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Tuesday, March 23, 2021 by Audrey McGlinchy
Austin nominates interim police chief, permanent chief to be named by August
Joseph Chacon, an assistant chief of the Austin Police Department, has been nominated to serve as interim police chief as Brian Manley readies to leave the department this week. City Manager Spencer Cronk announced Chacon’s nomination in a memo Monday morning. Chacon will serve until a permanent chief can be appointed.
State law requires that City Council members confirm Chacon’s appointment. Council is scheduled to vote on Thursday.
“I am confident that his team, alongside of our dedicated, professional men and (women) of our police department, will ensure a smooth transition as we recruit and welcome our next police chief,” Cronk wrote in a memo to the mayor and Council members.
Chacon’s nomination kicks off the city’s search for a new permanent chief. At a press conference Monday, Cronk said he expects to name Manley’s permanent replacement by August. This person will also need to be confirmed by a City Council vote.
“We’re looking for someone that collaborates with our community, instills trust in our workforce and achieves results that have been established by Council policy and will create a culture of improvement and accountability within the department,” Cronk said. “We need a chief who is willing and able to lead the department in ways that lead to equitable public safety outcomes for all.”
The hunt for a new chief – which Cronk called “national, and dare I say, international” – comes at a time when city leaders and community members are calling on the department to make significant changes to its culture and the way it trains new officers. Last summer, Council members voted to cut millions from the department and to immediately use some of that money in other departments, such as Austin Public Health.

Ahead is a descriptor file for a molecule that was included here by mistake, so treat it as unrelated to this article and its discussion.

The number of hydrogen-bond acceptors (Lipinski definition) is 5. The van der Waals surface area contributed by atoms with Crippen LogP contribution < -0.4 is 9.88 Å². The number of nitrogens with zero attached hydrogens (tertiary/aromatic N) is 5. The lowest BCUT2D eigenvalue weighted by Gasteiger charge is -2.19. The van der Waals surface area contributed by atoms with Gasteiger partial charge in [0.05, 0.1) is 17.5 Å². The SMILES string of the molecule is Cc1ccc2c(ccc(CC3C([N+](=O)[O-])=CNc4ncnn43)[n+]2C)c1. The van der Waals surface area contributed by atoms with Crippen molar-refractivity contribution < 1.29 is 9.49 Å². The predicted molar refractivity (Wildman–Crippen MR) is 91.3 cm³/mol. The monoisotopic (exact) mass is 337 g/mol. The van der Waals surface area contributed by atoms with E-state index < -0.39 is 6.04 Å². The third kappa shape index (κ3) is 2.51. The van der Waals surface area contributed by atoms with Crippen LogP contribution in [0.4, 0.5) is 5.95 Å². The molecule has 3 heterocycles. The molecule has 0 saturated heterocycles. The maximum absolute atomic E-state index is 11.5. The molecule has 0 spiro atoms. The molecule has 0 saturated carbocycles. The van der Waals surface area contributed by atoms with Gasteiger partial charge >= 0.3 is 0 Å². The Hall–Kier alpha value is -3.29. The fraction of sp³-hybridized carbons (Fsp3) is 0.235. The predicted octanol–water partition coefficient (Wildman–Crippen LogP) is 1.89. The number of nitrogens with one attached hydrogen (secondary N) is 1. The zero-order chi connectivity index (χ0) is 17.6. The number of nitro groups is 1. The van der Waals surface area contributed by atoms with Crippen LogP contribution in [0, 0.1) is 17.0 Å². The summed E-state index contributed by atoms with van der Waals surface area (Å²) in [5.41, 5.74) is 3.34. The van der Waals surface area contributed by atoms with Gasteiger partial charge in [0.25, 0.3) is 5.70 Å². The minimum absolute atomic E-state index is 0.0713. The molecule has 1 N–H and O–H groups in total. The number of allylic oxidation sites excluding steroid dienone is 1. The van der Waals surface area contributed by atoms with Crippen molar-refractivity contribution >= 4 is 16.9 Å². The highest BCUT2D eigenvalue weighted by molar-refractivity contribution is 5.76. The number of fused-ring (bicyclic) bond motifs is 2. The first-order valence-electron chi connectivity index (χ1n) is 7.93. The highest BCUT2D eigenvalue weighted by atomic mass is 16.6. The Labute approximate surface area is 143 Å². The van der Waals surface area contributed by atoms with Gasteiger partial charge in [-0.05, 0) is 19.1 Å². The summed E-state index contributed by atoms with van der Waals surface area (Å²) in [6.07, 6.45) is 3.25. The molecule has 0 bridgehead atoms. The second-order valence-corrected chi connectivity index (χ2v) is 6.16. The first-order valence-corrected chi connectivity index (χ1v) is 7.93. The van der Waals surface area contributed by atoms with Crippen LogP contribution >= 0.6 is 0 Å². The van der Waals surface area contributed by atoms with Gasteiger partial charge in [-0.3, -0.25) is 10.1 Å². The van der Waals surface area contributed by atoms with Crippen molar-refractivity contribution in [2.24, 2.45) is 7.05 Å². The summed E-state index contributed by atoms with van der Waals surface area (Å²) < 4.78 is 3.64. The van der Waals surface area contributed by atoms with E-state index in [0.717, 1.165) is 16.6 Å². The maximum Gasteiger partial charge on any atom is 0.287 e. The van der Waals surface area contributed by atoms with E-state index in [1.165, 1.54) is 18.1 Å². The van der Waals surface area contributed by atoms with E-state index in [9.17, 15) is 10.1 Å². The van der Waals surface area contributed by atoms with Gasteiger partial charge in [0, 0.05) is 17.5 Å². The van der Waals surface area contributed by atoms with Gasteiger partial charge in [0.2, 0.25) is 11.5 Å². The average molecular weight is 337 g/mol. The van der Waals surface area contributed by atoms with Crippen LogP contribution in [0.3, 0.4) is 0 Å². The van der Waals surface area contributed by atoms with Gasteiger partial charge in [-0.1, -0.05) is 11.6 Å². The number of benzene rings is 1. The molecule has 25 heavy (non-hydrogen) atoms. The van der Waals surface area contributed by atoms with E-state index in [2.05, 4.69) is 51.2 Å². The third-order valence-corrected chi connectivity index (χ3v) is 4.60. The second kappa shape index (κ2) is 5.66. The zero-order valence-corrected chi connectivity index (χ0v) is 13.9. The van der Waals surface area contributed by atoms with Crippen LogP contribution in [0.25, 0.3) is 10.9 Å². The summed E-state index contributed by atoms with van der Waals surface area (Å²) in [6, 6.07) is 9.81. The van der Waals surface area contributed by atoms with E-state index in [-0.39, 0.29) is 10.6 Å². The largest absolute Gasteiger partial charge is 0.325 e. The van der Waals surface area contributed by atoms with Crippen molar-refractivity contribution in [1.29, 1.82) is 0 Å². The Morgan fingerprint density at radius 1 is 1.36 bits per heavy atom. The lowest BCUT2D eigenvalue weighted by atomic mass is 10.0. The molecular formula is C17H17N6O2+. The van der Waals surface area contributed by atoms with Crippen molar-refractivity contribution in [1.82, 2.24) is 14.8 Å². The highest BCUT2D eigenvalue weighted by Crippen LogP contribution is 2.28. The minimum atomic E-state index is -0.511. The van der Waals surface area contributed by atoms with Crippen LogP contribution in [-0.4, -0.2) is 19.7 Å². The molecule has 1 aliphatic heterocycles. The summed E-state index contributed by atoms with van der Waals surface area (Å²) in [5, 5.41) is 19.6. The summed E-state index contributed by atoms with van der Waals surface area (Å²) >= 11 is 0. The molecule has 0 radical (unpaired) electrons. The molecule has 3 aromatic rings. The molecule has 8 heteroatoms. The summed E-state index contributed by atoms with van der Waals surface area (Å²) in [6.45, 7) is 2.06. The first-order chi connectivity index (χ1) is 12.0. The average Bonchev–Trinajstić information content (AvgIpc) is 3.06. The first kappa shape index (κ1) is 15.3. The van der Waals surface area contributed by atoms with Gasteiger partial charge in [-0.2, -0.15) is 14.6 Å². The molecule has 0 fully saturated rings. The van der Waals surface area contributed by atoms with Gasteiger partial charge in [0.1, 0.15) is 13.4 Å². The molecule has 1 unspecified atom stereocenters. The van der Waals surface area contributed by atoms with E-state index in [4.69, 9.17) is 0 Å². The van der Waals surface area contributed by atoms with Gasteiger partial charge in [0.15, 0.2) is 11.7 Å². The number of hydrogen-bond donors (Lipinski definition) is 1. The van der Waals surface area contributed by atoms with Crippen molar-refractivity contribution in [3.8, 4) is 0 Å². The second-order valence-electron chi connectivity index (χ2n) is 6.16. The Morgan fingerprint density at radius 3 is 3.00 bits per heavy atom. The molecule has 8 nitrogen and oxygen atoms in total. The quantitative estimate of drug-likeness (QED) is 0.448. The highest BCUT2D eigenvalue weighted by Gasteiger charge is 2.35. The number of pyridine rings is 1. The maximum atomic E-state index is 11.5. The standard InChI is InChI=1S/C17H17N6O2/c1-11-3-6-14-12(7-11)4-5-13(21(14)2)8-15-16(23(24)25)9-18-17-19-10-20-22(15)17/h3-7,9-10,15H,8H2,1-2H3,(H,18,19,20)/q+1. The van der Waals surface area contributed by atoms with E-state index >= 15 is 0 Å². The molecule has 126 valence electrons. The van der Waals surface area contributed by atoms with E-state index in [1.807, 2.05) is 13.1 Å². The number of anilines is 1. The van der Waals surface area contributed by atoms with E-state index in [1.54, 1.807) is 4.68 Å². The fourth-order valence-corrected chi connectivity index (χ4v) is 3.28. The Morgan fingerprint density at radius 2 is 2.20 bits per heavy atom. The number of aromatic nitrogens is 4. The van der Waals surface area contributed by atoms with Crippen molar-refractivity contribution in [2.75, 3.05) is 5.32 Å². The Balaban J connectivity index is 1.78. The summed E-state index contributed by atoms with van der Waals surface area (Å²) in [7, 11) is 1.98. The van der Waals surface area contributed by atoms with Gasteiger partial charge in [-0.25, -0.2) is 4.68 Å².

Several recent reports have highlighted issues regarding how APD recruits and trains new officers. A report released in January describes how videos used in cadet training courses bolster racist and sexist ideas. In addition to confirming Chacon’s nomination Thursday, Council members will vote on whether to restart new officer academies, which have been on hold for almost a year as the city reconsiders the curriculum it uses.
Cronk said Monday he will be looking for a new chief who is open to these changes.
“This is a critical time for our community and the Austin Police Department,” he said. “The community is calling for transformational change to public safety.”
The city has hired Ralph Andersen & Associates, a California-based recruitment firm, to help with the search for a new police chief and has promised that residents will have plenty of input on who is chosen. Community members can fill out a survey about what they’d like to see in a new police chief. Cronk said finalists will be announced to the public by this summer.
When contacted Monday, police reform advocates declined to speak about Chacon’s appointment. But several organizations sent a letter to City Hall leaders last month asking that Cronk not use “the traditional ‘next in line approach’” in deciding who to name to the interim role.
“A reform-oriented interim chief who has not been a part of the current administration will demonstrate Austin’s commitment to real change as the city conducts a national search for a permanent chief,” members of the Austin Justice Coalition, Just Liberty and the Black Leaders Collective wrote.
According to the city, Chacon began his police career with APD in 1998 and currently works as the central bureau chief, overseeing downtown, special events and other areas.
This story was produced as part of the Austin Monitor’s reporting partnership with KUT.
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